World shares fell to their lowest in two weeks on Monday as worries grew about the economic impact of China’s spreading coronavirus with demand spiking for safe-haven assets such as Japanese yen and Treasury notes, Reuters informs.
The death toll from the coronavirus outbreak in China rose to 81 and the virus spread to more than 10 countries, including France, Japan and the United States. Some health experts questioned whether China can contain the epidemic.
The MSCI All-Country World Index .MIWD00000PUS, which tracks shares across 47 countries, was down 0.42% to its lowest since Jan. 13.
In Europe, stock markets slumped at the start of trading, tracking their counterparts in Asia. The pan-European STOXX 600 index fell 1.4% to its lowest level since Jan. 14. [.EU]
Shares of mining companies .SXPP slumped 3.1%, dragged down by their exposure to China, the biggest decline among the major European subsectors.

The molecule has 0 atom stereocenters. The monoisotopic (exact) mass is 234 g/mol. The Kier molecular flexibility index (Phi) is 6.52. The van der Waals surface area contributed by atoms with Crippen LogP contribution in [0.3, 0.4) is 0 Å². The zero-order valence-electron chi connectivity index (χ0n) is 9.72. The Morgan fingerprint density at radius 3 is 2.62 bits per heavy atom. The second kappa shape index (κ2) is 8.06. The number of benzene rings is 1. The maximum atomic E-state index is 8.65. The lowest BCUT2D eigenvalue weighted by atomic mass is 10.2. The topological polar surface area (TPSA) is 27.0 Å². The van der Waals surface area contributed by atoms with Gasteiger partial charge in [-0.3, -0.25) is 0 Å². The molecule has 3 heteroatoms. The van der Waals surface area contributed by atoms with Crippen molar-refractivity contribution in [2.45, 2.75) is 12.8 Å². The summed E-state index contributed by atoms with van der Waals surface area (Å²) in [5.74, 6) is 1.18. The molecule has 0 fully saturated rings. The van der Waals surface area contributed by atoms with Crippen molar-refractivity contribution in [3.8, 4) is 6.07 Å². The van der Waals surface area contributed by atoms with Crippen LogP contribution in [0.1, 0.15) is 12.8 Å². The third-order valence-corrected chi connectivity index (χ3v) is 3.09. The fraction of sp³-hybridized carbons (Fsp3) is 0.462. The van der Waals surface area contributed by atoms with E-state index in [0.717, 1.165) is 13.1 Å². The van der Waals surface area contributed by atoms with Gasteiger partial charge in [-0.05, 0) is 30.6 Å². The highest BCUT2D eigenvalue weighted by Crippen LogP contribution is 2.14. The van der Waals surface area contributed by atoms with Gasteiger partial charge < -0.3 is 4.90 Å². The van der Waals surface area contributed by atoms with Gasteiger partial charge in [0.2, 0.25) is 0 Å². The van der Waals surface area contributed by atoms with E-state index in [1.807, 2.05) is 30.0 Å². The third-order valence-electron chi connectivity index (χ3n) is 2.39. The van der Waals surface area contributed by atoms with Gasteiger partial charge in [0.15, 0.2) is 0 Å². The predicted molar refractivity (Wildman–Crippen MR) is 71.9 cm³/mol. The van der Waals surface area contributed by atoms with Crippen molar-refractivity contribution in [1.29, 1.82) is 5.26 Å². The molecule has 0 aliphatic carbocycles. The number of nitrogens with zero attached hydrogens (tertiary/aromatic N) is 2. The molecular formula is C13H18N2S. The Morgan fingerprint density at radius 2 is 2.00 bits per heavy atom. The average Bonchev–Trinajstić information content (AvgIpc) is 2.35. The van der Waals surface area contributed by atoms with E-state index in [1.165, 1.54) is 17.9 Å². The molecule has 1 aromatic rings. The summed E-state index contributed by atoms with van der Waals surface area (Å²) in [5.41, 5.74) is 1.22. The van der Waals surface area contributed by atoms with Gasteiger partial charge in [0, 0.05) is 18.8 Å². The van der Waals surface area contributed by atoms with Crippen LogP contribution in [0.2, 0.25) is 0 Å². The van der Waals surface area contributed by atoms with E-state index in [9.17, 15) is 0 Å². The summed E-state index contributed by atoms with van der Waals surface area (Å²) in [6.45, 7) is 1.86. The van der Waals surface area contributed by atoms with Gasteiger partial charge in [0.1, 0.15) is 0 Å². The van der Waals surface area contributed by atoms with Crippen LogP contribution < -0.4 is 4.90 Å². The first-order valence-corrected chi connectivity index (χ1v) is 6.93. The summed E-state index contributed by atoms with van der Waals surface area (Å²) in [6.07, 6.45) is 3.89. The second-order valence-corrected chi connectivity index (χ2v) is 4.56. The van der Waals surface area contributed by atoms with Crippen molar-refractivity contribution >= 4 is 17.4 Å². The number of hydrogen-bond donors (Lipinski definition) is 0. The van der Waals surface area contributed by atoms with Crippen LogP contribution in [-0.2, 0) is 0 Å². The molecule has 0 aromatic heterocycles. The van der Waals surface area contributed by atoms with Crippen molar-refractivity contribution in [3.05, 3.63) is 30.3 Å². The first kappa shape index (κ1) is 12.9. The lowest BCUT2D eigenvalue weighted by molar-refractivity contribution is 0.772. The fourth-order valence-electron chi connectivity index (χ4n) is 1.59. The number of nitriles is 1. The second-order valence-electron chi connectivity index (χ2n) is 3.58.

“The coronavirus is an economic and financial shock. The extent of that shock still needs to be assessed, but it could provide the spark for an arguably long-overdue adjustment in the capital markets,” Marc Chandler, chief market strategist at Bannockburn Securities, told clients.
In Asia, Japan’s Nikkei average .N225 slid 2.0%, the biggest one-day fall in five months. A Tokyo-listed China proxy, ChinaAMC CSI 300 index ETF (1575.T), fell 2.2%. Many markets in Asia were closed for the lunar new year holiday.
U.S. S&P 500 mini futures ESc1 were last down 0.9%, after falling 1.3% in early Asian trade.
The ability of the coronavirus to spread is getting stronger and infections could continue to rise, China’s National Health Commission said on Sunday. Nearly 2,800 people globally have been infected and 81 in China killed by the disease.
China announced it will extend the week-long new year holiday by three days to Feb. 2 and schools will return from their break later than usual. Chinese-ruled Hong Kong said it would ban entry to people who have visited Hubei province in the past 14 days.
“With most Asian markets closed, fast-money investors are buying risk-off hedges like Treasuries and selling the Nikkei,” said Masahiko Loo, portfolio manager at Alliance Bernstein. “I think this would continue this week, until China markets resume trading next week and the coronavirus outbreak subsides.”